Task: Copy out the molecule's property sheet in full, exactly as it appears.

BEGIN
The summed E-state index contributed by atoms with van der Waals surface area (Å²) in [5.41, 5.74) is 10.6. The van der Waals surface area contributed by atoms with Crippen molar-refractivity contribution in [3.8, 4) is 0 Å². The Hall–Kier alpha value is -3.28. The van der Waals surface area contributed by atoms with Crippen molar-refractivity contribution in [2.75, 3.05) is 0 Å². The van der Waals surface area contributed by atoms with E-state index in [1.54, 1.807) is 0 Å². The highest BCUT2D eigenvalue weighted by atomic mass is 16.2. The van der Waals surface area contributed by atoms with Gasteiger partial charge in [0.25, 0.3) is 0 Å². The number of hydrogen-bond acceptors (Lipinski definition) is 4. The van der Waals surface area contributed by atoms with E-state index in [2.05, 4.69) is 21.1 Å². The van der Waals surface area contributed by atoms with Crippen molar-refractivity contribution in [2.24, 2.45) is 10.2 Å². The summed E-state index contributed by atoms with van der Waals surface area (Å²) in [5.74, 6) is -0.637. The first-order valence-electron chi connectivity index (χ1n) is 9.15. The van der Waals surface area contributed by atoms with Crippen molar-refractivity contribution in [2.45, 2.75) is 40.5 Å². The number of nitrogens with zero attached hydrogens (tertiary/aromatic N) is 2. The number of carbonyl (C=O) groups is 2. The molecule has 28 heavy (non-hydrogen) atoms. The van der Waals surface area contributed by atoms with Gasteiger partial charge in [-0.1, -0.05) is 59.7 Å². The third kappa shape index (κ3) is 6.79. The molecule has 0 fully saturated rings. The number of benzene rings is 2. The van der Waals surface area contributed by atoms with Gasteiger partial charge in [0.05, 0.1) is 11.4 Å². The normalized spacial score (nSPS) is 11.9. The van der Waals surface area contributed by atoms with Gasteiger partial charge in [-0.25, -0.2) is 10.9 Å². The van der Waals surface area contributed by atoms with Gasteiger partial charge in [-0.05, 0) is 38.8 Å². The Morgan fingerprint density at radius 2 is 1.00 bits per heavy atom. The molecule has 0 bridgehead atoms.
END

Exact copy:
The summed E-state index contributed by atoms with van der Waals surface area (Å²) in [5.41, 5.74) is 10.6. The van der Waals surface area contributed by atoms with Crippen molar-refractivity contribution in [3.8, 4) is 0 Å². The Hall–Kier alpha value is -3.28. The van der Waals surface area contributed by atoms with Crippen molar-refractivity contribution in [2.75, 3.05) is 0 Å². The van der Waals surface area contributed by atoms with E-state index in [1.54, 1.807) is 0 Å². The highest BCUT2D eigenvalue weighted by atomic mass is 16.2. The van der Waals surface area contributed by atoms with Gasteiger partial charge in [0.25, 0.3) is 0 Å². The number of hydrogen-bond acceptors (Lipinski definition) is 4. The van der Waals surface area contributed by atoms with E-state index in [2.05, 4.69) is 21.1 Å². The van der Waals surface area contributed by atoms with Crippen molar-refractivity contribution in [2.24, 2.45) is 10.2 Å². The summed E-state index contributed by atoms with van der Waals surface area (Å²) in [5.74, 6) is -0.637. The first-order valence-electron chi connectivity index (χ1n) is 9.15. The van der Waals surface area contributed by atoms with Crippen molar-refractivity contribution in [2.45, 2.75) is 40.5 Å². The number of nitrogens with zero attached hydrogens (tertiary/aromatic N) is 2. The number of carbonyl (C=O) groups is 2. The molecule has 28 heavy (non-hydrogen) atoms. The van der Waals surface area contributed by atoms with Gasteiger partial charge in [-0.1, -0.05) is 59.7 Å². The third kappa shape index (κ3) is 6.79. The molecule has 0 fully saturated rings. The number of benzene rings is 2. The van der Waals surface area contributed by atoms with Gasteiger partial charge in [0.05, 0.1) is 11.4 Å². The normalized spacial score (nSPS) is 11.9. The van der Waals surface area contributed by atoms with Gasteiger partial charge in [-0.25, -0.2) is 10.9 Å². The van der Waals surface area contributed by atoms with Gasteiger partial charge in [-0.05, 0) is 38.8 Å². The Morgan fingerprint density at radius 2 is 1.00 bits per heavy atom. The molecule has 0 bridgehead atoms.